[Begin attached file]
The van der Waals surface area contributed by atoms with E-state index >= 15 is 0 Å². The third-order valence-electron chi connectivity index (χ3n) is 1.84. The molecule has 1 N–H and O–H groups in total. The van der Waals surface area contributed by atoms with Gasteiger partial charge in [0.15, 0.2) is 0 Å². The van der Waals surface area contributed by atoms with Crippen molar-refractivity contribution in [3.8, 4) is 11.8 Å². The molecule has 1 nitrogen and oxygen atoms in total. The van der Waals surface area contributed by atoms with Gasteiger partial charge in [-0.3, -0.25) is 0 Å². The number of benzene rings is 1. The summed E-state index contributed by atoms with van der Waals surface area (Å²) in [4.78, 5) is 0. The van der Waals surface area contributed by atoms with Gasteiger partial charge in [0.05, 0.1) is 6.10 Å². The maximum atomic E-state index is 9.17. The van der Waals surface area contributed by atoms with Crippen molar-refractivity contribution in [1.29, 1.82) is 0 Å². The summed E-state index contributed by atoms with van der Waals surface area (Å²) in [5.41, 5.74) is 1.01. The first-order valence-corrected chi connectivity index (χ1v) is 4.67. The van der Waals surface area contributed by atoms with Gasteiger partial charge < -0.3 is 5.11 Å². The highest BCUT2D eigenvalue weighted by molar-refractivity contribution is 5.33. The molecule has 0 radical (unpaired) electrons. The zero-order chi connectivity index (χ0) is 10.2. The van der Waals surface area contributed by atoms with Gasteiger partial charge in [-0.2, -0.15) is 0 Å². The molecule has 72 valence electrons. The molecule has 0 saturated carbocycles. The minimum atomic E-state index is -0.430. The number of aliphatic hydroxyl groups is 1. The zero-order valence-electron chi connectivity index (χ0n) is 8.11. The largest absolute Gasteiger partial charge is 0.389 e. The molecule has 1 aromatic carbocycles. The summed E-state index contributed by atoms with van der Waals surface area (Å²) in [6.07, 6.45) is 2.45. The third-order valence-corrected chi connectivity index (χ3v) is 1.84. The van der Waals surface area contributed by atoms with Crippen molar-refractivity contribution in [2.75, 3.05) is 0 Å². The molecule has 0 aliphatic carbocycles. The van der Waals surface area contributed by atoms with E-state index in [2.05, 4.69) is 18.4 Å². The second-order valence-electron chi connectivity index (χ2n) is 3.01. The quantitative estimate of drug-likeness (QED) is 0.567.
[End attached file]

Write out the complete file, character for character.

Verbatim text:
The van der Waals surface area contributed by atoms with E-state index >= 15 is 0 Å². The third-order valence-electron chi connectivity index (χ3n) is 1.84. The molecule has 1 N–H and O–H groups in total. The van der Waals surface area contributed by atoms with Gasteiger partial charge in [0.15, 0.2) is 0 Å². The van der Waals surface area contributed by atoms with Crippen molar-refractivity contribution in [3.8, 4) is 11.8 Å². The molecule has 1 nitrogen and oxygen atoms in total. The van der Waals surface area contributed by atoms with Gasteiger partial charge in [-0.3, -0.25) is 0 Å². The number of benzene rings is 1. The summed E-state index contributed by atoms with van der Waals surface area (Å²) in [4.78, 5) is 0. The van der Waals surface area contributed by atoms with Gasteiger partial charge in [0.05, 0.1) is 6.10 Å². The maximum atomic E-state index is 9.17. The van der Waals surface area contributed by atoms with Crippen molar-refractivity contribution in [1.29, 1.82) is 0 Å². The summed E-state index contributed by atoms with van der Waals surface area (Å²) in [5.41, 5.74) is 1.01. The first-order valence-corrected chi connectivity index (χ1v) is 4.67. The van der Waals surface area contributed by atoms with Gasteiger partial charge < -0.3 is 5.11 Å². The highest BCUT2D eigenvalue weighted by molar-refractivity contribution is 5.33. The molecule has 0 radical (unpaired) electrons. The zero-order chi connectivity index (χ0) is 10.2. The van der Waals surface area contributed by atoms with Gasteiger partial charge in [-0.2, -0.15) is 0 Å². The molecule has 72 valence electrons. The molecule has 0 saturated carbocycles. The minimum atomic E-state index is -0.430. The number of aliphatic hydroxyl groups is 1. The zero-order valence-electron chi connectivity index (χ0n) is 8.11. The largest absolute Gasteiger partial charge is 0.389 e. The molecule has 1 aromatic carbocycles. The summed E-state index contributed by atoms with van der Waals surface area (Å²) in [6.07, 6.45) is 2.45. The third-order valence-corrected chi connectivity index (χ3v) is 1.84. The van der Waals surface area contributed by atoms with Crippen molar-refractivity contribution in [2.75, 3.05) is 0 Å². The molecule has 0 aliphatic carbocycles. The van der Waals surface area contributed by atoms with E-state index in [2.05, 4.69) is 18.4 Å². The second-order valence-electron chi connectivity index (χ2n) is 3.01. The quantitative estimate of drug-likeness (QED) is 0.567.